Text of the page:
Australian Firefighter

http://lens.blogs.nytimes.com/2014/02/03/pictures-of-the-day-australia-and-elsewhere-4/?_php=true&_type=blogs&_r=0

 

This picture is of an Australian firefighter working to put out a wildfire in Western Australia. I choose this image to discuss perspective because it demonstrates the linear perspective we talked about in class. The hose that the firefighter is pulling creates a line. The line gets thinner as it gets further away, or goes towards the background on the upper half of the image. The line starts at the bottom of the image, suggesting it is close to the viewer, and moves inward and up towards the center of the picture towards a vanishing point. Additionally, the elements in the background of the image are less detailed and smaller than elements in the foreground, both from the smoke that is hazing the view and because these objects are further from the viewer. The bushes and tress in the foreground of the image are large and detailed, but the trees in the background behind the firefighter are blurred. This creates a 3-dimensional space where the viewer is placed within the image.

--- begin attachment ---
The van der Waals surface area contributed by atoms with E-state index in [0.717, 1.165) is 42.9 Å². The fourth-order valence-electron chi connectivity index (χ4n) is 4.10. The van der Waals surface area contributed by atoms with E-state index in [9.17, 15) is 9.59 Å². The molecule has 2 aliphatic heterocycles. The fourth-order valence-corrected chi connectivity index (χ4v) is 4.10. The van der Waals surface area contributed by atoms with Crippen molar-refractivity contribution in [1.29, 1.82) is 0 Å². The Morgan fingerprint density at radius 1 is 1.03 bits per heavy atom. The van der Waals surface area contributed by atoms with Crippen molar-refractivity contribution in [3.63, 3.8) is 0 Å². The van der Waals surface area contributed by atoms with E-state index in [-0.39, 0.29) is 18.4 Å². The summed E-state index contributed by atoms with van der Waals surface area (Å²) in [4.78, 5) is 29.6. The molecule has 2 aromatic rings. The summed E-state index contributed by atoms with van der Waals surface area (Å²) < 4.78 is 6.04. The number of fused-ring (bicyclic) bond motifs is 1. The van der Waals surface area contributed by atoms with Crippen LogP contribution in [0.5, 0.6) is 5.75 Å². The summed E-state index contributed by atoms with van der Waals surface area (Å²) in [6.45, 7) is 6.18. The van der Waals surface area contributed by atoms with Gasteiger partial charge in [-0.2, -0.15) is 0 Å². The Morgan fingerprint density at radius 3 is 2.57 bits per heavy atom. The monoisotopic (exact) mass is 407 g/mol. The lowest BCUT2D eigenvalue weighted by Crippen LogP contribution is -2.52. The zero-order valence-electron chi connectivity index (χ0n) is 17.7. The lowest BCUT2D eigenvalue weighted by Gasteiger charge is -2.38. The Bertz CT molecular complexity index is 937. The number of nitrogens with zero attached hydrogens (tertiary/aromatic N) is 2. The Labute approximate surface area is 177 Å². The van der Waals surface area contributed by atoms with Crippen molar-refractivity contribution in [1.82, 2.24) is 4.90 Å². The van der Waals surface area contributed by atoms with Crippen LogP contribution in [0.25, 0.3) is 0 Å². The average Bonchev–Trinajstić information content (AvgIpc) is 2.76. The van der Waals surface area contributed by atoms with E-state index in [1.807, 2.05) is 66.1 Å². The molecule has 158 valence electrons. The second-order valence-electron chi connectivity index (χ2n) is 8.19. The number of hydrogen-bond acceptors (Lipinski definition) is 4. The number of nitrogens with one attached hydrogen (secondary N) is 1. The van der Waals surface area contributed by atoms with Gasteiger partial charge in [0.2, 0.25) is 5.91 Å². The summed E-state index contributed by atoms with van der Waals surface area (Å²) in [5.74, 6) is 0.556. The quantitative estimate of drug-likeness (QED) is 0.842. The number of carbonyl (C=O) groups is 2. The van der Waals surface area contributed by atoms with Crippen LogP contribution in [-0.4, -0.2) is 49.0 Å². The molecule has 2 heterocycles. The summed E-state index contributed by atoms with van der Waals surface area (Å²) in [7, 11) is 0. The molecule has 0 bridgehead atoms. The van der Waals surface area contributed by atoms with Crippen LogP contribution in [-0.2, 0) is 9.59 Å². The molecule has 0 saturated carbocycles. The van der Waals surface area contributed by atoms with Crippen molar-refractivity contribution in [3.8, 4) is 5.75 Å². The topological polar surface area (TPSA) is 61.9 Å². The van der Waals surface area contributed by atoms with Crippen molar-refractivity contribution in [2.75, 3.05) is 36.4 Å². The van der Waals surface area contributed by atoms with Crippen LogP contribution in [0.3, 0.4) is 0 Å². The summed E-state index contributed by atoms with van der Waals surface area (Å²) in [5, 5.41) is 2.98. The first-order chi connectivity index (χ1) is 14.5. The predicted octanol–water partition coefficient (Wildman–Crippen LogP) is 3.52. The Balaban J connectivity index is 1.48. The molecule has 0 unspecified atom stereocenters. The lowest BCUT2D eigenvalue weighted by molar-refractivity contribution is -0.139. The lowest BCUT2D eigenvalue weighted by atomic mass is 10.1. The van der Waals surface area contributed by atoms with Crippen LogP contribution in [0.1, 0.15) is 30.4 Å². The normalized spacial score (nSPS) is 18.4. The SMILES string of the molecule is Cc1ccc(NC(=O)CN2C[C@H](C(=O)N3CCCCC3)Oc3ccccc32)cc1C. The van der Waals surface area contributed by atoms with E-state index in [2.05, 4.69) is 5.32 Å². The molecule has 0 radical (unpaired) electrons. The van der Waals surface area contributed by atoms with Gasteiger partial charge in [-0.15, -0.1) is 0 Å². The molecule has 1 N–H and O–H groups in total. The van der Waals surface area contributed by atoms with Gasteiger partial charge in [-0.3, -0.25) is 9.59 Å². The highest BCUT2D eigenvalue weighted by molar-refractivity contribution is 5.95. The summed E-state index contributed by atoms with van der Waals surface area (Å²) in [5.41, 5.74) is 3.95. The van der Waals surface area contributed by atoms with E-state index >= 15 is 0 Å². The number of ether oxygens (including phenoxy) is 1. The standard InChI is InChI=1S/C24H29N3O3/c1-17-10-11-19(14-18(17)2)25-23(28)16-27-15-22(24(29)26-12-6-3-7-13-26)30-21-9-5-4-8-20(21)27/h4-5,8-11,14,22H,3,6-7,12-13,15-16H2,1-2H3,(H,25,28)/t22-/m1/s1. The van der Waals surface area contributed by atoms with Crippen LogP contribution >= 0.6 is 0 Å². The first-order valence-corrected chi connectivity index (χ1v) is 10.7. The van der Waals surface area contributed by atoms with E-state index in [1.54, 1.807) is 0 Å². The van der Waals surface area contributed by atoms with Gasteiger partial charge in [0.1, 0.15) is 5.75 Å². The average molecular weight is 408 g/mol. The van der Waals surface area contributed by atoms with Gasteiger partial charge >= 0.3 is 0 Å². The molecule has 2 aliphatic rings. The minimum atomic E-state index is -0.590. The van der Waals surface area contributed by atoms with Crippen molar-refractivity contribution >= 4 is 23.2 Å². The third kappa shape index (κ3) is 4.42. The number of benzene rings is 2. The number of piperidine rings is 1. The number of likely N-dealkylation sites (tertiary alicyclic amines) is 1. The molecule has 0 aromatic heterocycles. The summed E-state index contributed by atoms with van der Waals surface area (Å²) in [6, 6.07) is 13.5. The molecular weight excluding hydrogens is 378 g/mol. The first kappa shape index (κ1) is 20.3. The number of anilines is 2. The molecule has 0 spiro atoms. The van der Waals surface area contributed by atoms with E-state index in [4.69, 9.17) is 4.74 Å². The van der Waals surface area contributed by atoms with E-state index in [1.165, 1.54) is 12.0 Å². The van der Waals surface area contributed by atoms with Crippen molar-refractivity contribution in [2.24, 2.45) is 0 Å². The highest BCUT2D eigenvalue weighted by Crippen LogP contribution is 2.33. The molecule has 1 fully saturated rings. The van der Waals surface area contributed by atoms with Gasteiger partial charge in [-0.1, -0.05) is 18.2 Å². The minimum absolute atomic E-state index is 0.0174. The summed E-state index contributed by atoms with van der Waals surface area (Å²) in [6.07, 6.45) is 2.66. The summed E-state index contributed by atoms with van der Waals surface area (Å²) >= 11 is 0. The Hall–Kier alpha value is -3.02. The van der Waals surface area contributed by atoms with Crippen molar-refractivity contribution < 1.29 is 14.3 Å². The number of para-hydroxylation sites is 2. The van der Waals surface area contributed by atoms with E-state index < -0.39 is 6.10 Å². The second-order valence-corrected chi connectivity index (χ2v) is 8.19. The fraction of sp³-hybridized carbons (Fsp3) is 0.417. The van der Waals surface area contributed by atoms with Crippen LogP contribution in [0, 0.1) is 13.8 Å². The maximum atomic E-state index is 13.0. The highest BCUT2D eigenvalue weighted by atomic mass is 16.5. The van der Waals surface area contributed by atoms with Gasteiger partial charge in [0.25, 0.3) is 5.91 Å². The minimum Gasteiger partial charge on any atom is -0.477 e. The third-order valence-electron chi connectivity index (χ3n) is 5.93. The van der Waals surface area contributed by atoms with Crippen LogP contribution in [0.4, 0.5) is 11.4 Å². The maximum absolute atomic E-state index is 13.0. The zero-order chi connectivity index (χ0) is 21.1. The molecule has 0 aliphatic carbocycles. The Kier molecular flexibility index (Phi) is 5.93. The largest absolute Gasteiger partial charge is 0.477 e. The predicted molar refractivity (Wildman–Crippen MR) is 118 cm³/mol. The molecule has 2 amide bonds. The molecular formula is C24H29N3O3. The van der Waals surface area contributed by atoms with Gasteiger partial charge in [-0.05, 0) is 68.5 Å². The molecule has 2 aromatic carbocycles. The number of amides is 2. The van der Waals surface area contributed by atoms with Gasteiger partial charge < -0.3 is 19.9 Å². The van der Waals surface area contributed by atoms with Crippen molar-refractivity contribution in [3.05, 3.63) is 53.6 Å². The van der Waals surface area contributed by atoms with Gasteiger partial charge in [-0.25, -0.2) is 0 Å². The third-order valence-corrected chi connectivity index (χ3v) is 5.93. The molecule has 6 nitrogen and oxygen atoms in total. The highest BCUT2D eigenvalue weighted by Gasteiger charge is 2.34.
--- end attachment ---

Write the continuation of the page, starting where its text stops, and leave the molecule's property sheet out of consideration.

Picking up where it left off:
The viewer’s point of view is on the end of the fire hose, as if the viewer was another firefighter holding the end of the hose as the pictured firefighter pulls it away. The use of the perspective and point of view create a very realistic portrayal of the wildfire in Australia. It is as if the viewer is in the wildfire with the firefighter, because the line of the fire hose points directly at the viewer, almost saying that the viewer is not far from this catastrophe.

I think the use of linear perspective and the central point of view the viewer has in this image affect the interpretation of the image by making the image life-like. If this were a more abstract painting of a wildfire, the devastation and seriousness of the fire would seem obscure and distant. But because the image is photographic and realistic, and the viewer feels as if they are a part of the image; the viewer can interpret that this wildfire is not only urgent, but could also happen to them.

Because this image uses linear perspective with one fixed spectator position, it is like a window frame looking into a real situation. This episteme, that of images being mimetic of actual events, is reflected in the photographic realism of this image, as well as the fixed point of view that allows the viewer to look at this scenario through a window.

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